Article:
Thank you for including me in your series. I have worked in HR for over 20 years, supporting hundreds of employees who have all experienced some level of burnout throughout their careers, especially as we’ve faced the uncharted territory of the last 18 months. And personally, with two young children at home and a full-time job, I am no stranger to the issue of burnout!

Ok, thank you for all of that. Let’s now shift to the main focus of our interview about beating burnout. Let’s begin with a basic definition of terms so that all of us are on the same page. How do you define a “Burnout”? Can you explain?

In the context of a professional setting, burnout is work-related stress that someone is feeling that is impacting their productivity, health and/or wellness.

How would you define or describe the opposite of burnout?

I would say balance (across work and life) would be the opposite of burnout.

This might be intuitive to you, but it will be instructive to expressly articulate this. Some skeptics may argue that burnout is a minor annoyance and we should just “soldier on’’ and “grin and bear it.” Can you please share a few reasons why burnout can have long-term impacts on our health, as well as the health and productivity of our society?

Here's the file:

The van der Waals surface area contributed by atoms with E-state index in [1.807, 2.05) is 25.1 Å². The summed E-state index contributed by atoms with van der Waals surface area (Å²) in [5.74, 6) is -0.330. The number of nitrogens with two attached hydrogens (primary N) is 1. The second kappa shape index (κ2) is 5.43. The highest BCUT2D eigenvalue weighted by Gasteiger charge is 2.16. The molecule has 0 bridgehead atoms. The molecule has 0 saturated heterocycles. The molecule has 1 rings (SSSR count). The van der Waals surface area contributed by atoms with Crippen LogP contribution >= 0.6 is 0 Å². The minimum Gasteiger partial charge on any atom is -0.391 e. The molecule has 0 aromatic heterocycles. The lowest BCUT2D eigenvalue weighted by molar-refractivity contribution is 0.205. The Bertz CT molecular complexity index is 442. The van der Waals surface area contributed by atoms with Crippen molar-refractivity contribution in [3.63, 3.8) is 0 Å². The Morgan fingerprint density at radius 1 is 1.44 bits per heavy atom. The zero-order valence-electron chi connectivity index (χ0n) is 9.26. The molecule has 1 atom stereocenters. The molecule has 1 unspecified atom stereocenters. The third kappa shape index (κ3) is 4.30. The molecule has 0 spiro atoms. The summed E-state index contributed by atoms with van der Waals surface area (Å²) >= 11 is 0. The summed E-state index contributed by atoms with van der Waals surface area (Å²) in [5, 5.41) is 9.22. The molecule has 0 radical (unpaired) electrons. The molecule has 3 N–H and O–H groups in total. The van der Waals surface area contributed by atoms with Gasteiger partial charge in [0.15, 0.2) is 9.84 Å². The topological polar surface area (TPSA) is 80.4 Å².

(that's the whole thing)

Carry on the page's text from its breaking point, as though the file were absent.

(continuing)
When someone is feeling work-related burnout, it can continue to fester and grow if it isn’t addressed. This could lead to diminishing mental and/or physical health for the employee, a disengagement from their work and your company and it can bleed into the way the person operates in their personal life and cause additional concerns there. There is a difference between having a bad day at work (minor annoyance) and having burnout.

From your experience, perspective, or research, what are the main causes of burnout?

Burnout can happen for many reasons — I’ve captured the main causes I’ve observed in the last 18 months:

  • Loss of control/uncertainty — employees were feeling nervous about keeping their jobs, determining how to juggle working at home with other obligations (i.e., kids doing remote school) and operating on an unknown for how long this “new normal” would last.
  • Changes in workloads — we all had to cover for each other when someone got sick or had to take personal time off — this often caused an ebb and flow experience for the work — and when it was intense, it meant people were working longer hours and filling more roles. As companies experience heavy attrition and the time it takes to fill roles has increased, this means employees are oftentimes doing two jobs at once.